5. Percentage of first-time callers
If you want a client’s business to grow — and who doesn’t? — then you need to keep expanding their customer base by making new connections outside their existing audience. These new customer opportunities are represented by first-time callers to your client.
It’s worth segmenting your client’s audience and comparing performance metrics for first-time callers as compared to repeat callers or existing customers. Call duration, referral source, and other data points might reveal different trends among first-time callers that your clients can use to improve their engagement strategies, conversion rates, and overall sales and marketing ROI.
6. Time and date information
When are callers reaching out to your clients? Collecting data on time and date trends can help you optimize phone availability and response times on the customer-facing end of things.
Meanwhile, this information can improve your bidding strategy for PPC campaigns, optimizing your spending to drive better ROI.
If your client is an office electronics supplier, for example, then they’re probably not getting many serious inquiries outside regular 9-to-5 business hours. Spending on PPC campaigns in the evening and on weekends doesn’t make sense.
This insight on its own might not be revelatory for your client. But time and date information might reveal less obvious trends, such as peak inbound calls — and longer call durations — cropping up Tuesday mornings. With this information, your client could increase PPC spending during this time frame and make sure staff are available to answer the phone when these high-value calls come in.
Or, at the very least, they’ll know to return those calls as quickly as possible, because they represent the best odds of a sale.
7. Landing page performance
Landing pages are designed to drive an action from a targeted, qualified lead. This action typically comes in the form of making an immediate purchase, filling out a form, or calling the company directly.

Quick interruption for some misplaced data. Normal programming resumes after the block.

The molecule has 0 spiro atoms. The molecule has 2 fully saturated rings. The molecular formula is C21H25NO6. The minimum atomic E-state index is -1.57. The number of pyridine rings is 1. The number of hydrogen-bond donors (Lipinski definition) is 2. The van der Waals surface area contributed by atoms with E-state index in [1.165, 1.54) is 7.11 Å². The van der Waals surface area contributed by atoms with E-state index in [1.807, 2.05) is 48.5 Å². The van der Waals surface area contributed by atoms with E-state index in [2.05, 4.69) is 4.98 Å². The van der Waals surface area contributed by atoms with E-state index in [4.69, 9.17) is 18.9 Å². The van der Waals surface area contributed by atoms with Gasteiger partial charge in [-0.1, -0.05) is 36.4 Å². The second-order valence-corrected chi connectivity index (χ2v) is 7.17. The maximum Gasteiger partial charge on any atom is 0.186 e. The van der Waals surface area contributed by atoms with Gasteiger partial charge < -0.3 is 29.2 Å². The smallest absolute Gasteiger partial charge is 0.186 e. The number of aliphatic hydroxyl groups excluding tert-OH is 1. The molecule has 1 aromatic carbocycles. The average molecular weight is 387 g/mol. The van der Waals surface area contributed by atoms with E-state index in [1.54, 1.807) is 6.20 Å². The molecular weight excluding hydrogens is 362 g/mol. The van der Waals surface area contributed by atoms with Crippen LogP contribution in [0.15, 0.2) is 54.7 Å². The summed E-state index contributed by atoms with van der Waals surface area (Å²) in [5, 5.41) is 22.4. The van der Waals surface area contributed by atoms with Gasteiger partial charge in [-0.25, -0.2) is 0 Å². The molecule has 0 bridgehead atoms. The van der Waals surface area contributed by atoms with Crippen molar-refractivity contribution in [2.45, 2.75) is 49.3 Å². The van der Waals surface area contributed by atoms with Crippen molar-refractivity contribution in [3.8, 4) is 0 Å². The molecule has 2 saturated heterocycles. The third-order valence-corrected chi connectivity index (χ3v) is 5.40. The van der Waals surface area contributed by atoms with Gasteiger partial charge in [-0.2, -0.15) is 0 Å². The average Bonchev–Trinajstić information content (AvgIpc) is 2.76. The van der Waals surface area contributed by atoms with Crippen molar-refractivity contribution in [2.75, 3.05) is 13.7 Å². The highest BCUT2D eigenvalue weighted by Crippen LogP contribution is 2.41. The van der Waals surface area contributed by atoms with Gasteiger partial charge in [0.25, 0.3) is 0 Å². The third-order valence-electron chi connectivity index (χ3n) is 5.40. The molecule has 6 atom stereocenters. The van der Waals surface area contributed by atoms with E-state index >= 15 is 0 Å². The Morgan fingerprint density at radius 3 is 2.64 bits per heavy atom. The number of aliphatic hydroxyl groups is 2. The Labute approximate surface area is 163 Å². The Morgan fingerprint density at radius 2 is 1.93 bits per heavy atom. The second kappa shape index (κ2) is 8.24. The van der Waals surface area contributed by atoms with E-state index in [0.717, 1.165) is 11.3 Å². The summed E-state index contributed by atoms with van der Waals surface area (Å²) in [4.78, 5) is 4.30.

But without call tracking software in place, phone calls offer much less value to your clients, because they generate no data points and don’t aid your clients’ engagement with those customers.
Even more importantly, when phone calls aren’t tracked as an action resulting from a landing page visit, they can’t be credited to the performance of that landing page and the marketing campaign that drove the landing page referral in the first place.
This creates blind spots in your marketing attribution that will impact ROI measurement and marketing efficacy.
8. Keyword attribution
Depending on the referral source and each customer’s overall interactions with your clients’ marketing content, keyword attribution may not be applicable to each inbound phone call.
But when calls are driven by paid search ads, search-driven website visits, or any other marketing channels that use search keywords to find an audience, you’ll want to be able to attribute those keywords within your call tracking solution.
Like any other aspect of your clients’ marketing strategy, these keyword insights can be used to help you fine-tune your keyword usage based on what’s most effective for driving inbound calls.
Attributing your inbound calls to specific keywords used to find your business online has always been valuable for businesses relying on inbound traffic — but it wasn’t possible before call tracking software made attribution possible.
Call tracking isn’t just another way to slice and dice the data your clients are already drowning in. It’s an outlet to completely new information and insights that can help them see their own strengths and weaknesses like never before.
And although call tracking’s insights primarily serve the function of phone calls within a business, the strategy implications of this data can stretch throughout the organization.
>> Check out our guide: Learn how to track calls like clicks and earn better results for your clients.